on, tasks should not be considered as static because they involve manipulation of information and development. More importantly, tasks require learners to apply“cognitive processes of evaluation, selection, combination, modification, or supplementation", or in other words, " higher-order thinking skills" (p. 57).Tasks, according to Richard (2001, p. 161) refer to the activities or goals carried out through using language. Tasks are of various types or alternatives thatcan be used in all teachings. However, in task based syllabus, the main focus ison those tasks which have been "specifically designed to facilitate second language learning". Richard (2001) maintains that in carrying out these tasks, learners should receive comprehensible input and modified output. Krahnke (1987) also adds that the primary theory of learning underlying task-based instruction isKrashen
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s theory of acquisition. Acquisition involves the naturalistic development of language proficiency through understanding and through using language formeaningful communication (Richards & Rodgers, 2001). Thus, the ability to use alanguage is gained through exposure, meaningful communication and participation. Accordingly, Richard (2001) says that comprehensible input and modified outputare two central processes in second language acquisition which learners receivewhen they carry out a task. Thus, a number of theorists like Long and Crookes (1991, cited in Richard, 2001) proposed task as a basis for syllabus design. Longand Crookes (1991, cited in Richard, 2001) claim that tasks are considered as avehicle to present appropriate target language samples or input to learners.In task based syllabus, according to Richard (2001), the basic claims are: (1) tasks drive the language acquisition process, (2) teaching grammar is not central in this approach since students learn grammar indirectly, and (3) tasks beingmotivating engage learners in meaningful communication. For syllabus design, two types of tasks- pedagogical and real-world tasks- are basic. Pedagogical tasks, i.e. jigsaw tasks, information-gap tasks, problem solving tasks, decision-making tasks, and opinion exchange tasks, are based on SLA theory and are used totrigger second language learning process. Real-world tasks are designed based on needs analysis and what is important and useful in real life. Although the aforementioned activities have been a feature of communicative language teaching and have an incidental role, in task-based syllabus, they are considered as the central feature of a syllabus (Richard, 2001).Nunnan (1988) argues that the principles underlying procedural and task-based syllabus are very similar. Prabhu (1987) introduced procedural syllabus.He looked at language from different perspectives and said that language is a vehicle to cope with meaning. Teaching should create conditions to cope with meaning in the classrooms and direct teaching of grammar should be excluded. In other words, grammar should be taught subconsciously. Prabhu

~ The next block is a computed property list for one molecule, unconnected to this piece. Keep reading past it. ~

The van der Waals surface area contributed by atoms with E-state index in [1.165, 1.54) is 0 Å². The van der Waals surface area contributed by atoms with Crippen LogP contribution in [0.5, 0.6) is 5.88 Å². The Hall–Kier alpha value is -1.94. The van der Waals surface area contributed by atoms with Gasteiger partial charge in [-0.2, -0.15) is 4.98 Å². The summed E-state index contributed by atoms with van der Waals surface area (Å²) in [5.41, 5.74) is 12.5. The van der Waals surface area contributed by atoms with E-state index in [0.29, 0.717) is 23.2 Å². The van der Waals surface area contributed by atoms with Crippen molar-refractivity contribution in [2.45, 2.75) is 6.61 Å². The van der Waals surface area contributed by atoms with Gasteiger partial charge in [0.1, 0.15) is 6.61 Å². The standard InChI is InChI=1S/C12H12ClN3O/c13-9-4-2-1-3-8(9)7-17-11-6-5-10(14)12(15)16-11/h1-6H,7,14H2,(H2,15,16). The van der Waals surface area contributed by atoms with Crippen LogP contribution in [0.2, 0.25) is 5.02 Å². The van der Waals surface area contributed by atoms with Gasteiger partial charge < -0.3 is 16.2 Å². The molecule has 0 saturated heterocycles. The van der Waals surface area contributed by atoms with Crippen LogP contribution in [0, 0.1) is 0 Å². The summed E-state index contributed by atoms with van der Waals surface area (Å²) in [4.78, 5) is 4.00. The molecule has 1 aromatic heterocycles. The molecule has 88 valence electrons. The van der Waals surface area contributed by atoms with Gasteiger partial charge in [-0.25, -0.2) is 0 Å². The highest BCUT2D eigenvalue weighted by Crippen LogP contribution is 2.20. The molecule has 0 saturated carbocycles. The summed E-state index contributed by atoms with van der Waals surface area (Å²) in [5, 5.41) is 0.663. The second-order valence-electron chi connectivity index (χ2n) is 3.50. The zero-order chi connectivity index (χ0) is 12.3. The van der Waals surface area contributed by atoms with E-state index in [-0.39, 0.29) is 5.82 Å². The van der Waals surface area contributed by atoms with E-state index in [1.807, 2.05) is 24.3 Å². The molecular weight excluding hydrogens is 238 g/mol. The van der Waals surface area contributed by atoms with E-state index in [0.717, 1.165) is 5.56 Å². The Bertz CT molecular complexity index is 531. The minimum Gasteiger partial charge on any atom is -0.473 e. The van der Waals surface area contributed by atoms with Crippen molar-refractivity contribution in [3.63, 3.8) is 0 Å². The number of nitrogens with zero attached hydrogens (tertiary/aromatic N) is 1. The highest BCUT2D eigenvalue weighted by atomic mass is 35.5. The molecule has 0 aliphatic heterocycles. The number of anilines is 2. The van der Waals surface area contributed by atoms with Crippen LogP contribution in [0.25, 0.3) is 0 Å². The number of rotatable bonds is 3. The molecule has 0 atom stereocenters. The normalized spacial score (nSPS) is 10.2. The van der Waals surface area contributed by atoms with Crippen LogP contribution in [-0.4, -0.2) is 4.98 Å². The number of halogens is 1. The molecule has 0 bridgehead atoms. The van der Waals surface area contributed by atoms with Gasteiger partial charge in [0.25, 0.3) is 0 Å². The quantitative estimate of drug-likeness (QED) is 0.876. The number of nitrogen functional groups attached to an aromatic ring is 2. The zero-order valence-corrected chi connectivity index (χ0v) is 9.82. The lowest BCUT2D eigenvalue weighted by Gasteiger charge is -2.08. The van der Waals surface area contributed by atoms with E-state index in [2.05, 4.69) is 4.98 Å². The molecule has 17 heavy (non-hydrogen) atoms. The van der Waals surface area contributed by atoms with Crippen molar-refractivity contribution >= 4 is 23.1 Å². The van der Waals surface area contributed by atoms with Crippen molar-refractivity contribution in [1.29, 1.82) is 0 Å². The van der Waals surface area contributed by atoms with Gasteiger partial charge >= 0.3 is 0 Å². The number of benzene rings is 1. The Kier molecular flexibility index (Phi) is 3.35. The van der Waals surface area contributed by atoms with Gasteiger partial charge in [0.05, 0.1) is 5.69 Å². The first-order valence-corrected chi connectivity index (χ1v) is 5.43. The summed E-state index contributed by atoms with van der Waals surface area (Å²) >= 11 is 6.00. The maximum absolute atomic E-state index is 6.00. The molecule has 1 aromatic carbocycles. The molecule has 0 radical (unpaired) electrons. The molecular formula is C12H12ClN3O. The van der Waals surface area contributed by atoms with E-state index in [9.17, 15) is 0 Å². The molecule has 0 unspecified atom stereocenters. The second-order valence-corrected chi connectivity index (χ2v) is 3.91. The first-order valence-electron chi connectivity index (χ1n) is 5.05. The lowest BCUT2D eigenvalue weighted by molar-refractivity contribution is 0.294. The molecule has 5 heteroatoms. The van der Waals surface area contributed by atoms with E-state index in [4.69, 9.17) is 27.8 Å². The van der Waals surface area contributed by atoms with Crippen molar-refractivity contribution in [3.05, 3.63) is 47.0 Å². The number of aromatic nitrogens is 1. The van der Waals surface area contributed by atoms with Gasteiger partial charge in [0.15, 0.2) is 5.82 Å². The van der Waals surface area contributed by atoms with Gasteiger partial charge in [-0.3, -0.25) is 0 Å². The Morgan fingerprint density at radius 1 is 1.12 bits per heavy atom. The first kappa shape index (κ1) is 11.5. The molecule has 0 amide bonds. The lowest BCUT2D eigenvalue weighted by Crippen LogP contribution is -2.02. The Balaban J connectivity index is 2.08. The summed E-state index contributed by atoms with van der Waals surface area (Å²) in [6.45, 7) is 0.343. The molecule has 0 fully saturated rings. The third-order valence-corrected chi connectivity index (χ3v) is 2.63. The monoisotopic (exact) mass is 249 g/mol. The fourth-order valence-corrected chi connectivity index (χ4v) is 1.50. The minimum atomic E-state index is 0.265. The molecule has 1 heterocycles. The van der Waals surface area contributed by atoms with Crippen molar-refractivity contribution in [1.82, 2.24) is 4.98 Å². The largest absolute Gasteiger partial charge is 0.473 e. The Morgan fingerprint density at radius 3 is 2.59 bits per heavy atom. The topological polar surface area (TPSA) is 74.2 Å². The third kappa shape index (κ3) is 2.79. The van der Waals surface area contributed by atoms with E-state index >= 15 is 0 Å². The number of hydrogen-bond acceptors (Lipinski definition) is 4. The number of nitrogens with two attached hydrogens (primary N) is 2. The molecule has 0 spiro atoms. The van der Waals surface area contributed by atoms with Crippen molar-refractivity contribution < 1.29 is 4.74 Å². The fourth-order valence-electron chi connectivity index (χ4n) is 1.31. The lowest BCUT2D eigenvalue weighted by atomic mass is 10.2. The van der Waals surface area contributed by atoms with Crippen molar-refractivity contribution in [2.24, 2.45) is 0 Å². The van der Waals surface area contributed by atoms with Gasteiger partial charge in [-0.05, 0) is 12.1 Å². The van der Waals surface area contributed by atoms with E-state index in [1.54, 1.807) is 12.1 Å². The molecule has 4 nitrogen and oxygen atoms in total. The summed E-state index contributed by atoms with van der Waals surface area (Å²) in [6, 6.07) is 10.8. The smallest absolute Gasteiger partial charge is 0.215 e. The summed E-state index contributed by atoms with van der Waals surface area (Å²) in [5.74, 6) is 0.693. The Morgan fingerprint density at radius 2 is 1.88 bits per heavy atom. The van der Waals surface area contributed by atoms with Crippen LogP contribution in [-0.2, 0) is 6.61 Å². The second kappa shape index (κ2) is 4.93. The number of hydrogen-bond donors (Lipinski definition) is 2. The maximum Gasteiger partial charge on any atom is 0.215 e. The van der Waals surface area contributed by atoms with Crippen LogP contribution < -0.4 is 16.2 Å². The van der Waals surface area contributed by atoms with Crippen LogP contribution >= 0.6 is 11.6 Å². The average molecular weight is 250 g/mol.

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s project, according to Nunnan (1988), was criticized because he only focused on the learning processes and did not attempt to these processes to outcomes; that is, he didn’t pay attention to product.While Nunnan (1988) considered procedural and task-based syllabus different, Richards, Platt, and Webber (1985, cited in Nunnan, 1988) considered themsynonymous. Both task-based and procedural syllabuses are concerned with classroom processes which stimulate learning. Prabhu (1987) identifies three broad task types of information gap, reasoning gap, and problem-solving to consider as typologies of tasks as a starting point for task design.To develop instructional sequences around tasks, Nunan (2004) proposed a six step procedure. They are: (1) schema building which refers to the exercises that help to introduce the topic, (2) controlled practice which should be provided inusing the target language vocabulary, structures, and functions , (3) authenticlistening practice that provides learners with intensive listening practice, (4)focusing on linguistic elements , (5) providing freer practice, and (6) introducing the pedagogical task. These are based on seven underlying principles of scaffolding, task dependency, recycling, active learning, integration, reproduction to creation, and reflection.The construction of a task based syllabus, according to Ellis (2003), requires the specification of tasks which are going to be included in the syllabus. They should also be classified in terms of their type, so the thematic content can be